By September 1991, just after the end of the Cold War, the U.S. Navy had seven intelligence organizations: ONI, the Naval Intelligence Command (NIC), Task Force 168, the Naval Technical Intelligence Center (NTIC), the Navy Operational Intelligence Center (NOIC), the Naval Intelligence Activity (NIA), and the Naval Security Group Command. Highest in prestige and authority was ONI, with NIC occupying a second level of authority, while all the others—with the exception of the last named—were subordinate to NIC.
In October 1991, the Navy closed down NTIC, Task Force 168, and NOIC. Formerly, Task Force 168 had been involved in overt collection of data from human sources; NTIC had performed the duties of a scientific and technical intelligence organization, specializing in information on the Soviet navy; and NOIC had used signals intelligence to monitor naval forces worldwide. Thenceforth, these offices would fall under a new Naval Maritime Intelligence Center (NAVMIC).
The consolidation continued in January 1993, when the navy disestablished NAVMIC after less than two years, and placed it, along with NIC and NIA, under ONI. The latter would thus take over the functions of the other organizations, including NIA's responsibility for the provision of automatic data processing support to naval intelligence organizations. ONI then was reorganized into eight major directorates, each with direct access to the Director of Naval Intelligence. In 1994, NMIC was formed as a joint operating center for ONI, NIWA, and the intelligence agencies of the marines and Coast Guard.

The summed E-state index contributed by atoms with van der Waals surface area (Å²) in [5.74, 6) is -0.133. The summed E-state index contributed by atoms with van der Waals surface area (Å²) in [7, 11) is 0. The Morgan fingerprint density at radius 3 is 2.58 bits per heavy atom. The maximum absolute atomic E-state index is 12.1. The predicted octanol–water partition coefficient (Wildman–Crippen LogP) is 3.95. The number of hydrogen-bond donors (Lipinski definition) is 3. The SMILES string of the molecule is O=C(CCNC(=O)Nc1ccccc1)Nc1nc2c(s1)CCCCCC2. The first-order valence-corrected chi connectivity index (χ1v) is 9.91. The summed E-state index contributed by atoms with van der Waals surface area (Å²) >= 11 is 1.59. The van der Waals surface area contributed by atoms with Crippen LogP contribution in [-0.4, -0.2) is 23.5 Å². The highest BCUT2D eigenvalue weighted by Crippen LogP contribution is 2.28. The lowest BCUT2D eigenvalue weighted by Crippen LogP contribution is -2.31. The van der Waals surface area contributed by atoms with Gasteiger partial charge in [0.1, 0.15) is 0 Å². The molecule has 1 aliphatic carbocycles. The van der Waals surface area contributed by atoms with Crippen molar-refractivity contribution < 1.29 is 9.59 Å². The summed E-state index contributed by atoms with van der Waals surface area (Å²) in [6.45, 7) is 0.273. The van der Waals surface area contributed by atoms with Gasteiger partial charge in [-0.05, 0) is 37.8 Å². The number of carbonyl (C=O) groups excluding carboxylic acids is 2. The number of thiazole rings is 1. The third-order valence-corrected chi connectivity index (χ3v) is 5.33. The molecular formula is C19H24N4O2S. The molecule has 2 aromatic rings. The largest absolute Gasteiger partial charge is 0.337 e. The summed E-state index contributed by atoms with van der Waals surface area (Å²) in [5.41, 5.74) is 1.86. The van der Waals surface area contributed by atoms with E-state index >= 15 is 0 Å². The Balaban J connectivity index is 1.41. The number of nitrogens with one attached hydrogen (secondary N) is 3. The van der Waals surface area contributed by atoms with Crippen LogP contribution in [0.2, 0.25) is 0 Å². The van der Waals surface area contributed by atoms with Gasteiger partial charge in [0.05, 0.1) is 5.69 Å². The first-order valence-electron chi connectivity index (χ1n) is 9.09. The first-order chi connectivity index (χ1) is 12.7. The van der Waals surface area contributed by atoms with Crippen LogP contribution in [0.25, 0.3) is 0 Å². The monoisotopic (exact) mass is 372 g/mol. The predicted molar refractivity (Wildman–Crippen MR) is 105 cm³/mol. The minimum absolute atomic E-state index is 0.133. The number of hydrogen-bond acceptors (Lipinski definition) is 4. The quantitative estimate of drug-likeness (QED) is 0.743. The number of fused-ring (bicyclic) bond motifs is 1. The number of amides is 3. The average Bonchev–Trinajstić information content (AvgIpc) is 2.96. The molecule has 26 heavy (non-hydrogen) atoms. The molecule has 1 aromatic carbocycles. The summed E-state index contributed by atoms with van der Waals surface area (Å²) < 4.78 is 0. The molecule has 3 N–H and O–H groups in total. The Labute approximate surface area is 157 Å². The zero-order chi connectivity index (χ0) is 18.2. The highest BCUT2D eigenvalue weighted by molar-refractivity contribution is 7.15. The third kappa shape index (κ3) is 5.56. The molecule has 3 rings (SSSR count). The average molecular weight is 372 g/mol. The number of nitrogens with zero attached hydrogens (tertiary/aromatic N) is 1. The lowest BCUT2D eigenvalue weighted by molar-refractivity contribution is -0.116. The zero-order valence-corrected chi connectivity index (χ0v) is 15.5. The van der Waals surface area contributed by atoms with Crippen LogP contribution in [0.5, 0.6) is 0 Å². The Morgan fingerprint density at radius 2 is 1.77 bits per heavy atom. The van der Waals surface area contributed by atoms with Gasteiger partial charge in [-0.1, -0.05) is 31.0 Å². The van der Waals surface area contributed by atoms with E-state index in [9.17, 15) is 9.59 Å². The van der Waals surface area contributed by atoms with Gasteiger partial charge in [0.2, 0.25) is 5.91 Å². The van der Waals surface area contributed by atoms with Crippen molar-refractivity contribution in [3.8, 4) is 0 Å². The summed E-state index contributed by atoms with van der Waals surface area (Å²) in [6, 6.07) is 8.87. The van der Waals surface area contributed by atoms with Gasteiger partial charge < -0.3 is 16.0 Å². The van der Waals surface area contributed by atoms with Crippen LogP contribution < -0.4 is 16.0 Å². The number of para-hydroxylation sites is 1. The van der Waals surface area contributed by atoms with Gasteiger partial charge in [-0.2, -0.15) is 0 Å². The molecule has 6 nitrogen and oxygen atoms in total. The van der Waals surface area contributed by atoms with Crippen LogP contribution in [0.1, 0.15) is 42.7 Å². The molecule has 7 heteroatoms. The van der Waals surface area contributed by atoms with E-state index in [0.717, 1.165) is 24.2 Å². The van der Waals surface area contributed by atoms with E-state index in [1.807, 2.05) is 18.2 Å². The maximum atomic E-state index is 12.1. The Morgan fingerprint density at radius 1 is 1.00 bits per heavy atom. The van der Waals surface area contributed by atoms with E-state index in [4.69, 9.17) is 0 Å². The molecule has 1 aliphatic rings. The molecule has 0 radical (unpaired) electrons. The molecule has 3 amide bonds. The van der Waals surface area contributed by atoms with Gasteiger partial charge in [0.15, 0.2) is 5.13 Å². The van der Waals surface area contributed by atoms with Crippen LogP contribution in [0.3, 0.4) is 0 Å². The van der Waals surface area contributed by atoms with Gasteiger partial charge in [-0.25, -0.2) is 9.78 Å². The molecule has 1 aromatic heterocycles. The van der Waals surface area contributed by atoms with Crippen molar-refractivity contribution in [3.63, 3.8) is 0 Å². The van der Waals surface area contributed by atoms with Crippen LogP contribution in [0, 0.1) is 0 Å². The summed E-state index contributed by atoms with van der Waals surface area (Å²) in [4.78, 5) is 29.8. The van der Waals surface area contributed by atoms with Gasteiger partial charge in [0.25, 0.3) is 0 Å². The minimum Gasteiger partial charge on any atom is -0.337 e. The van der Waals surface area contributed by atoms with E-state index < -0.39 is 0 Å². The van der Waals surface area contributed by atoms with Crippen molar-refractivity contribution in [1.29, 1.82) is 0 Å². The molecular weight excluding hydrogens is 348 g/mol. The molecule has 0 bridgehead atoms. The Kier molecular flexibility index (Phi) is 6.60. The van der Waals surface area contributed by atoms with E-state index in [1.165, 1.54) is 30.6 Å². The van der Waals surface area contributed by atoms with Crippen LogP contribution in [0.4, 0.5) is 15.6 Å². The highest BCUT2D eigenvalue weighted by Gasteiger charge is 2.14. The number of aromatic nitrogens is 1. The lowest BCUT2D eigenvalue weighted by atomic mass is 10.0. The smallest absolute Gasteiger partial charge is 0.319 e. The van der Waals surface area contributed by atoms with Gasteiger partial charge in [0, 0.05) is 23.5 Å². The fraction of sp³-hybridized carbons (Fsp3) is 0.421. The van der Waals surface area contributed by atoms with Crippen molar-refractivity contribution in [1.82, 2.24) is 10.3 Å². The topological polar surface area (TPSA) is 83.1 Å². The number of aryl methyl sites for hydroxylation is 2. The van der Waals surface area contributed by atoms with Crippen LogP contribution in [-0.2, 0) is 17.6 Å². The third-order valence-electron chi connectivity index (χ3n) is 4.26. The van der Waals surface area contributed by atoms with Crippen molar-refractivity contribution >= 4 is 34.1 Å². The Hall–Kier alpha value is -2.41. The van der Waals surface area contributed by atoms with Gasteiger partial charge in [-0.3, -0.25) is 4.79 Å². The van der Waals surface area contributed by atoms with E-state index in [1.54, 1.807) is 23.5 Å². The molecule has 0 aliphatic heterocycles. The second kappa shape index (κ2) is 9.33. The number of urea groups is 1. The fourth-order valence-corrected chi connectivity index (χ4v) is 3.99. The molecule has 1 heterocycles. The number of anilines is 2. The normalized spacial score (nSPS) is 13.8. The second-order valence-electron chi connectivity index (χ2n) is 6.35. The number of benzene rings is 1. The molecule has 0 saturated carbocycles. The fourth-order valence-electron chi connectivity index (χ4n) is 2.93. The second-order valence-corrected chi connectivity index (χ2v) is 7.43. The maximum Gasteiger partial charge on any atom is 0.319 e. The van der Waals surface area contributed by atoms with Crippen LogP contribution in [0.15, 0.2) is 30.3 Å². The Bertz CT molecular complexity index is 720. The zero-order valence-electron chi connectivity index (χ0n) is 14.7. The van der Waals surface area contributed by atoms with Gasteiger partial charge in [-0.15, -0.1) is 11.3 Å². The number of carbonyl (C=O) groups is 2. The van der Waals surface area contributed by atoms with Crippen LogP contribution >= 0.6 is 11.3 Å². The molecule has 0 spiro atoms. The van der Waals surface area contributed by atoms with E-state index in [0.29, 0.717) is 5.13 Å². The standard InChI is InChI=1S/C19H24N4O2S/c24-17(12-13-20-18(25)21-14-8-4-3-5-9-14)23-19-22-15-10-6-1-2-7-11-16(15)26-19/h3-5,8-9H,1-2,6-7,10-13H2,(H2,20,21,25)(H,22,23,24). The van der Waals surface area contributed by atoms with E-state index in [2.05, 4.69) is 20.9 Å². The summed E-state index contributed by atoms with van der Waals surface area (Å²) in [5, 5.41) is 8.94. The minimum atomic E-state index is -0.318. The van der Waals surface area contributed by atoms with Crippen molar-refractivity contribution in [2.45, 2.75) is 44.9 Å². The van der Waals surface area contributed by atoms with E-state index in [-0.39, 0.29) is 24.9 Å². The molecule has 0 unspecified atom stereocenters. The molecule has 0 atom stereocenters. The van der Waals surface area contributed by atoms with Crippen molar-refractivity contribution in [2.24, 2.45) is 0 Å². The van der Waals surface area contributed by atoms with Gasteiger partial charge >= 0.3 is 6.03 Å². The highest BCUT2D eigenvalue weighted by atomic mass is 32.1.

Naval components of NMIC. ONI organizes and trains intelligence personnel; provides highly specialized intelligence analysis related to maritime activities; and operates in an oversight capacity with regard to security and intelligence manpower issues for the navy. It serves as a liaison between DOD and non-DOD agencies, and supports foreign liaisons. Additionally, it is engaged in long-term analysis of foreign military (particularly naval) forces and operations, as well as broader scientific, technical, and strategic trade analysis. ONI is also involved in intelligence systems acquisition.